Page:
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Which is why a couple years ago I sprung for a Mirro 16 qt pressure cooker.

No, I didn't really need it. I thought I did, for canning garden produce, but then I got employed again and still haven't used the damn thing. It's stove top of course. No pressure gauge but a collection of different pressure wigglers. I think there's a plugged port on the lid, though, where one could add a gauge.

I imagine the current electronic PC's don't get up to 15 psi for fear of liability. I don't see any power issue that would prevent them from getting there, though. Might be that the inner pot / outer housing configuration doesn't lend itself to higher pressures, though. I know the inner pot on my Cuisinart is not very heavy.

Currently the house smells heavenly when I get home. I attribute this to the weekend of slow roast pork butt and subsequent pulled pork prep on the range. Well, it beats the cat box aroma, that's for sure.

Post# 914039 , Reply# 16   1/4/2017 at 22:32 (472 days old) by Lowefficiency (Iowa)        

Sudsmaster, when you say "plugged port on the lid", are you talking about the safety pressure relief valve? They typically thread into the lid from the top, and have a bolt head as they are replaceable. Sometimes they look like something important, other times they just look like a bolt. The inner part will blow out if the pot pressure exceeds what the center weighted valve can alleviate. The idea is that the pressure relief valve will blow before the whole pot does.

I makes quite a bang when they go off, but nothing even close to what it would be like if you didn't have that safety valve!!

Post# 914052 , Reply# 17   1/5/2017 at 01:26 (472 days old) by Sudsmaster (East of SF, West of Eden, California)        

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Yes, it's been a while since I looked at it, but as I recall it's a spot with a solid plug quite separate from the safety relief valve.

I'm not quite as stupid as I seem... :-)

Post# 914102 , Reply# 18   1/5/2017 at 11:46 (472 days old) by MixGuy (St. Martinville, Louisiana)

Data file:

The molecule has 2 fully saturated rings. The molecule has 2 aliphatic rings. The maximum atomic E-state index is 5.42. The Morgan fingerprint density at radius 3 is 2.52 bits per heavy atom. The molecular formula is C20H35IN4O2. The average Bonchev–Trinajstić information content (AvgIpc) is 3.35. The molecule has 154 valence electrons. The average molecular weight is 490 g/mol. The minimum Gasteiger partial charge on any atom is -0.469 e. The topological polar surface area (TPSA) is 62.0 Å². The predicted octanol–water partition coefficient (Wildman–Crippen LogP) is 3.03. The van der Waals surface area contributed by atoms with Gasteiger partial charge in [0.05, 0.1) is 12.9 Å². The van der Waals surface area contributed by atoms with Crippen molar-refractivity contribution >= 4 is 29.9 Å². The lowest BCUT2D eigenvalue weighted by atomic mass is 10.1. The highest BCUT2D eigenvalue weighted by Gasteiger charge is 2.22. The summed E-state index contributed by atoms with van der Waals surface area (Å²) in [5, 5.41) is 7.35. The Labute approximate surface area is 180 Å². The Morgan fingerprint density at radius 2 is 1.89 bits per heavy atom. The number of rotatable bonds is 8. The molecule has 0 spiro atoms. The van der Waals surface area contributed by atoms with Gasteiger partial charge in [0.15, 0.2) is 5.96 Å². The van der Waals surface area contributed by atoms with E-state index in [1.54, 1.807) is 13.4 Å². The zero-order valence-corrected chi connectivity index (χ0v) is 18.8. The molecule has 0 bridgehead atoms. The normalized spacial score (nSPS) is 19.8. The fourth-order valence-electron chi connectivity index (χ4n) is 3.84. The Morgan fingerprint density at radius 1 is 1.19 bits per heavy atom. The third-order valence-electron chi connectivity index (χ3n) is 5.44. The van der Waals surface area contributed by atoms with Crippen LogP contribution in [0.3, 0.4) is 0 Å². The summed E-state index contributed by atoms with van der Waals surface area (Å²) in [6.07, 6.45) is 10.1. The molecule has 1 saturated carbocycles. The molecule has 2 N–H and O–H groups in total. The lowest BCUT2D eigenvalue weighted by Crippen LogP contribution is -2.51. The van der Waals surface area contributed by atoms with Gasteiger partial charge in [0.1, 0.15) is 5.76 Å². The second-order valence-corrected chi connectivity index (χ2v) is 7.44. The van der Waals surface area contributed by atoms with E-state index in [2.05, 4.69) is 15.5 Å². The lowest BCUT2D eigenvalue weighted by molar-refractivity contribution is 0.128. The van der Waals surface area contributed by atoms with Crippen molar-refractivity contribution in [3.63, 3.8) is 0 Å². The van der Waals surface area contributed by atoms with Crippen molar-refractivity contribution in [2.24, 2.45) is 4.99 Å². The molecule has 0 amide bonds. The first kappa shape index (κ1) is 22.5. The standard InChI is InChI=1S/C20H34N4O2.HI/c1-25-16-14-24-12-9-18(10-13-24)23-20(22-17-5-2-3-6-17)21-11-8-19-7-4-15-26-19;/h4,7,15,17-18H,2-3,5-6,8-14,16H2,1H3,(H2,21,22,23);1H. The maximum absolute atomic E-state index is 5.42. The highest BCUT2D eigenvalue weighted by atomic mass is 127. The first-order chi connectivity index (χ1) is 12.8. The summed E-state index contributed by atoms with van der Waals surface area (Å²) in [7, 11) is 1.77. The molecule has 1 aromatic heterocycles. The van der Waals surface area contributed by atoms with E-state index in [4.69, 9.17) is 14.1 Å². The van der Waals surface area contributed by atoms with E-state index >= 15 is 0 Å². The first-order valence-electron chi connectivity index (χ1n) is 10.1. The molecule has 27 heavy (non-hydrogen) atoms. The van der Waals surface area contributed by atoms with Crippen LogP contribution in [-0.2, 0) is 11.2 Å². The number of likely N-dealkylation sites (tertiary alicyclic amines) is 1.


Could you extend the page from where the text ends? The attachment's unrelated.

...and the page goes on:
Love them so much I have three of them!

I started out having an WeeCookerie 3 qt pressure pan. Really liked cooking whole meals using the recipes in the included booklet. Followed by a Presto Stainless steel 4 qt stovetop model that I replaced the gasket and pressure plug once in over 25 yrs of use. Watching HSN I bought an Ultrex model that I just retired because the nonstick coating started peeling off. It was a great pressure steamer and great of handling big roasts and cooking 2 lb. batches of dried beans. Also a great for making stocks and soups too. Looking for another 8 qt. stainless pressure cooker to replace the Ultrex but having a difficult time deciding what to get. The Ultrex advertised having a 30 year guarantee, what good is that when the company disappears after 5 years! Thankful I never bought a set of non-stick cookware.

Post# 914103 , Reply# 19   1/5/2017 at 12:01 (472 days old) by MixGuy (St. Martinville, Louisiana)        

I forgot to include this in my previous post.

  Photos...       <              >      Photo 1 of 2         View Full Size
Post# 917893 , Reply# 20   1/27/2017 at 21:14 (449 days old) by jp10558 (Southern Tier, NY, USA)        

Kuhn Rikon 5L which I rarely use, a Kuhn Rikon family cooker 12L which I use most of the time for pressure cooking and a 2.5L pressure frying pan that came with the 5L that I never use. I didn't really understand what I'd use when I bought the first small set, and now would pretty much only use the 12L. Bigger would be nice but impossible to handle for cleaning in my kitchen.